The patient's postoperative recovery was uncomplicated. She was discharged with recommendations to contact a TTM research program. On follow-up, it was discovered that the patient did not meet entry criteria for the study for the previously noted reasons and because she denied current hair pulling. One of the authors (J.R.C.) offered the patient outpatient psychiatric treatment, which she and her family accepted. 
Outpatient therapy (with J.R.C.) began on a weekly basis. The patient reported having active social and romantic relationships as well as maintaining part-time employment tutoring youths. She reported more detail of current family stressors, including a feeling of responsibility for managing two younger cousins who had recently moved into her family's home. She reported having anxiety about school achievement and concern about helping with her younger brother, who was undergoing outpatient treatment for ADHD. She also reported that her mother had difficulty coping with the overwhelming household and that she and her mother had conflicts over the hair pulling. 
After three initial sessions, the patient reported a gradual return to thumb sucking and hair pulling. She was distressed about this regression and reported that she had attempted to interrupt the hair pulling on her own with competitive activities such as drawing, manipulating a braided wire, and learning to crochet. These activities failed to abate the urge to pull her hair.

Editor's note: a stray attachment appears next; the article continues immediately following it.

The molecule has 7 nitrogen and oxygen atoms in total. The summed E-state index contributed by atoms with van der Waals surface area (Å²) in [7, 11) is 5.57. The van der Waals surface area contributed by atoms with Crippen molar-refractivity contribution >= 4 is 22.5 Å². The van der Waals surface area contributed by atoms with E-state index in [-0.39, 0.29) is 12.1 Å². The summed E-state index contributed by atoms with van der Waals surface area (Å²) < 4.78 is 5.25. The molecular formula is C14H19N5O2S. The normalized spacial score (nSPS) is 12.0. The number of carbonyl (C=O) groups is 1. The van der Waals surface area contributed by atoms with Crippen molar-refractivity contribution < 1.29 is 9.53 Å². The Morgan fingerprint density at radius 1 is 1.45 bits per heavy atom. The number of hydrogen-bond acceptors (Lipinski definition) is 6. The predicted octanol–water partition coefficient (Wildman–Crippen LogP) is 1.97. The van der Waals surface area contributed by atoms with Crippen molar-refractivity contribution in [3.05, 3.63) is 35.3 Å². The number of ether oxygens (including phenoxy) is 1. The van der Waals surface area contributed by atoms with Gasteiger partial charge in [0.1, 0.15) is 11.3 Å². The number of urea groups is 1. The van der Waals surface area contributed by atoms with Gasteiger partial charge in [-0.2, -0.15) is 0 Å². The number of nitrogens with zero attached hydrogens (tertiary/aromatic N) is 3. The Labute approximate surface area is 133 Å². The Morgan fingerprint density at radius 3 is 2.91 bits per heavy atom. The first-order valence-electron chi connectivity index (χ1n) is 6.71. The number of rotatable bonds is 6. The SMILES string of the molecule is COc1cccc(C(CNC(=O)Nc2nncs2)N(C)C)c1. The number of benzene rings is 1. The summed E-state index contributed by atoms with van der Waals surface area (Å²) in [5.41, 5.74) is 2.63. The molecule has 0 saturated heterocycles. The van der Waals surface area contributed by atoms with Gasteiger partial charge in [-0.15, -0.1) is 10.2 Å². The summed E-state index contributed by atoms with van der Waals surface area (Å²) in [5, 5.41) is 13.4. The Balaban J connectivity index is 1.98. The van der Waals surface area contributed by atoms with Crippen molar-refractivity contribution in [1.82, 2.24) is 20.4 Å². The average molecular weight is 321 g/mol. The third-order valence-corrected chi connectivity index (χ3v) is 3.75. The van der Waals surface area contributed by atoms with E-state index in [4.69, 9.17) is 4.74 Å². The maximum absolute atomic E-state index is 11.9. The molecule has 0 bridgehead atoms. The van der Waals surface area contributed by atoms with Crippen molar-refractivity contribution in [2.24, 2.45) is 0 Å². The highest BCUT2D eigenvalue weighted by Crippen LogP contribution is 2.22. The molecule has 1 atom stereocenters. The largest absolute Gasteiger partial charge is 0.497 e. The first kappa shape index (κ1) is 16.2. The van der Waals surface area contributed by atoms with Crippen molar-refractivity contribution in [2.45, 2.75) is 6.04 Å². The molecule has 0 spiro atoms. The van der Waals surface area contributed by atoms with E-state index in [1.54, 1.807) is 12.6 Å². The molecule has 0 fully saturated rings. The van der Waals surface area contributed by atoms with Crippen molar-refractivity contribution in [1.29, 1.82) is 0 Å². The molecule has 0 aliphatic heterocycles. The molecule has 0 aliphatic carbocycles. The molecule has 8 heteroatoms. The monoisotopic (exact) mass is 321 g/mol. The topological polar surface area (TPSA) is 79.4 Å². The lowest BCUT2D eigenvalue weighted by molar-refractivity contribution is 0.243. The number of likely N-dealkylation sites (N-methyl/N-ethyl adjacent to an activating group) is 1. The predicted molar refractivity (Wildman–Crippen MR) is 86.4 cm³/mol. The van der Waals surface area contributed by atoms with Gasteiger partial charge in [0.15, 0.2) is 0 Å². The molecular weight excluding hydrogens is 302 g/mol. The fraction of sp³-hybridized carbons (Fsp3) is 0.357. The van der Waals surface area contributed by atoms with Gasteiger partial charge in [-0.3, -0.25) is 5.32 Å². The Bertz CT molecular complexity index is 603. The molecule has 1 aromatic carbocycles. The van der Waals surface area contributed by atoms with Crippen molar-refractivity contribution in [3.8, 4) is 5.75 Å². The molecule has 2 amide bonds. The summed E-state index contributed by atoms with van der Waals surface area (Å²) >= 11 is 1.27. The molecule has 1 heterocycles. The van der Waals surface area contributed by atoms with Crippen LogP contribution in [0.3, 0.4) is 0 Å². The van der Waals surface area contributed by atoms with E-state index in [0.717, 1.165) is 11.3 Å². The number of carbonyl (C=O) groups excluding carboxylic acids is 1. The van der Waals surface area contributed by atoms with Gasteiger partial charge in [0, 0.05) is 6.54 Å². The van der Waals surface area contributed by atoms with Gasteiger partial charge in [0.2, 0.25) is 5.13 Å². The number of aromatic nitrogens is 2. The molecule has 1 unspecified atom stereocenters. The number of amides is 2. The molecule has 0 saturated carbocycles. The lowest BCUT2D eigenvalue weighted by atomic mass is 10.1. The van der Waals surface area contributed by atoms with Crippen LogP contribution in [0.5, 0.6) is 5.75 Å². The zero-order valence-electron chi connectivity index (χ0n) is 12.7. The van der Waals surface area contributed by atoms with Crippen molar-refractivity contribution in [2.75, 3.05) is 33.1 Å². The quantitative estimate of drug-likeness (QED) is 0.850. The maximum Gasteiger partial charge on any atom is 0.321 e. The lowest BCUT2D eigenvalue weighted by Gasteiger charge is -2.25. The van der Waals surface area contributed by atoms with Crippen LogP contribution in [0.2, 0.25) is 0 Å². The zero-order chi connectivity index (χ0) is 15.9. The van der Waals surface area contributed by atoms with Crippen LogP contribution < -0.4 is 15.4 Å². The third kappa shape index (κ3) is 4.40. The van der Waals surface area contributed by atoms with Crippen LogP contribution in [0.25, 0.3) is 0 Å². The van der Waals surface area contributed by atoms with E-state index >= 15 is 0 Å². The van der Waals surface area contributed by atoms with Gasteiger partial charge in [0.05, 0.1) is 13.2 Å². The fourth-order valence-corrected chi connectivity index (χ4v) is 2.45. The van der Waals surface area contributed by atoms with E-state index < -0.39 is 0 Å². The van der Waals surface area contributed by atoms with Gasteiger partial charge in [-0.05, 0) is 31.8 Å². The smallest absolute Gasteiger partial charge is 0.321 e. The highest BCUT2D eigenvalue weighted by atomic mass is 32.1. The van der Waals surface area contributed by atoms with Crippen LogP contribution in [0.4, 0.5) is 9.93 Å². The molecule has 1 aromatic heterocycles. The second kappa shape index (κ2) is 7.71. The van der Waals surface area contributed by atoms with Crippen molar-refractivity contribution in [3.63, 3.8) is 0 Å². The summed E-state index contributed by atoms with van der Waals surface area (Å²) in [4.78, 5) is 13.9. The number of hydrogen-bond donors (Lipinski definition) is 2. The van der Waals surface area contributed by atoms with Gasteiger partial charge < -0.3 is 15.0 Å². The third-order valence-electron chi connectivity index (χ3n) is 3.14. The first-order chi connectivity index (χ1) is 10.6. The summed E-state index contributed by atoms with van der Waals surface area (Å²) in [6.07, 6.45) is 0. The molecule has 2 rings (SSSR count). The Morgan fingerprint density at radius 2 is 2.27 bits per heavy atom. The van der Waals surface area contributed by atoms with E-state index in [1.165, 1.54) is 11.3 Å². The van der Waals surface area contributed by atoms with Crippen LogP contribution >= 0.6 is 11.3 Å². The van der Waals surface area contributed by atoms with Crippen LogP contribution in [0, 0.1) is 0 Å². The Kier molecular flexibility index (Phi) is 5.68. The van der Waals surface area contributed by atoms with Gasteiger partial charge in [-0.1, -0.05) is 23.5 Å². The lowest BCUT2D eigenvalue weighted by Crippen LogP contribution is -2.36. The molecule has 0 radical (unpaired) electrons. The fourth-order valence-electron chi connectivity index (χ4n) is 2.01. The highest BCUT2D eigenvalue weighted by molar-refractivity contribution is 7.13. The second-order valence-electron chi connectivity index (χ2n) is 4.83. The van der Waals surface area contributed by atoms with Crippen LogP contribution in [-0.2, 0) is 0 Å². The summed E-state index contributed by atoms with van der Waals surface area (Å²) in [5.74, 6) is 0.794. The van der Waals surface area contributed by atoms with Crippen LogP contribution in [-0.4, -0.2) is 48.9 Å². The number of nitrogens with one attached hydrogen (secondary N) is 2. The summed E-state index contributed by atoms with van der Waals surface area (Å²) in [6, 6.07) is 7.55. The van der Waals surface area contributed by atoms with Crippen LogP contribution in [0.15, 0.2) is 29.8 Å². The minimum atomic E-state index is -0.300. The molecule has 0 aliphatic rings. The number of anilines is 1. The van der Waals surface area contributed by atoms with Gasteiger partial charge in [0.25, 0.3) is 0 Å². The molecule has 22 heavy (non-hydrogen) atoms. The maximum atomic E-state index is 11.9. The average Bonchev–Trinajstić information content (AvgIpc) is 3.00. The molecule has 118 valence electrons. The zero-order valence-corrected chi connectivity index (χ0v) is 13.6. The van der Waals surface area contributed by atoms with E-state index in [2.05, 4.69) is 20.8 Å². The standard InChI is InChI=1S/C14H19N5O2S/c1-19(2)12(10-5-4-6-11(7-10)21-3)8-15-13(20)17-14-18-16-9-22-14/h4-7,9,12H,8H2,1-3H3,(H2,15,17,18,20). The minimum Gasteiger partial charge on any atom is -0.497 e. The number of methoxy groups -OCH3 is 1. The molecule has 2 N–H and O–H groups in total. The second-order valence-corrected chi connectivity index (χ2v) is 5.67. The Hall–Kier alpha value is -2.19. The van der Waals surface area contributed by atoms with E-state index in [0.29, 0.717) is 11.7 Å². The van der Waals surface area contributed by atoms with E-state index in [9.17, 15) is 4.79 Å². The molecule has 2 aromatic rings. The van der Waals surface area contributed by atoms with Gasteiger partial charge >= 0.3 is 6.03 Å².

Therapy included educating the patient about TTM. She was directed to the Trichotillomania Learning Center. Elements of habit-reversal therapy were used, and the patient was helped to identify in advance triggering external situations and internal feelings that led to the urges to pull her hair. She learned alternate activities that could substitute for hair pulling. Her mother was included in the therapy and learned about TTM, and she began to participate in helping the patient develop strategies to handle the urges to pull hair, as well as learning to praise her daughter for her efforts to handle the urges appropriately. Thus, the mother-daughter relationship improved. 
The patient's facial acne responded to the topical treatment provided by one of the authors (J.R.C.). This favorable response led to improvement in the patient's self-esteem. She shared with her therapist her feelings about her parents' divorce and the subsequent infrequent contacts she had with her father. 
As the patient attended more therapy sessions, she developed a sense of understanding and mastery of TTM, and she and her mother spoke on the telephone to the patient's aunt in Puerto Rico, educating her about the TTM that the patient's 3-year-old cousin had developed. The patient and her mother became the “TTM experts” in the family. 
Sertraline hydrochloride, starting at 50 mg/d and titrating up to 100 mg/d, was given to the patient to provide additional help in reducing her hair-pulling urges. After several months of weekly psychotherapy and pharmacotherapy, the patient reported no hair-pulling events, even when faced with academic or family stressors. 
The sertraline therapy and weekly psychotherapy sessions were continued until after the patient graduated from high school. Then, the dose of sertraline was tapered. The patient was lost to office follow-up when she left the United States to attend college in Puerto Rico. A brief follow-up via telephone revealed that the patient could not find a therapist in Puerto Rico and she was not receiving sertraline. Thus, her urges to pull her hair recurred.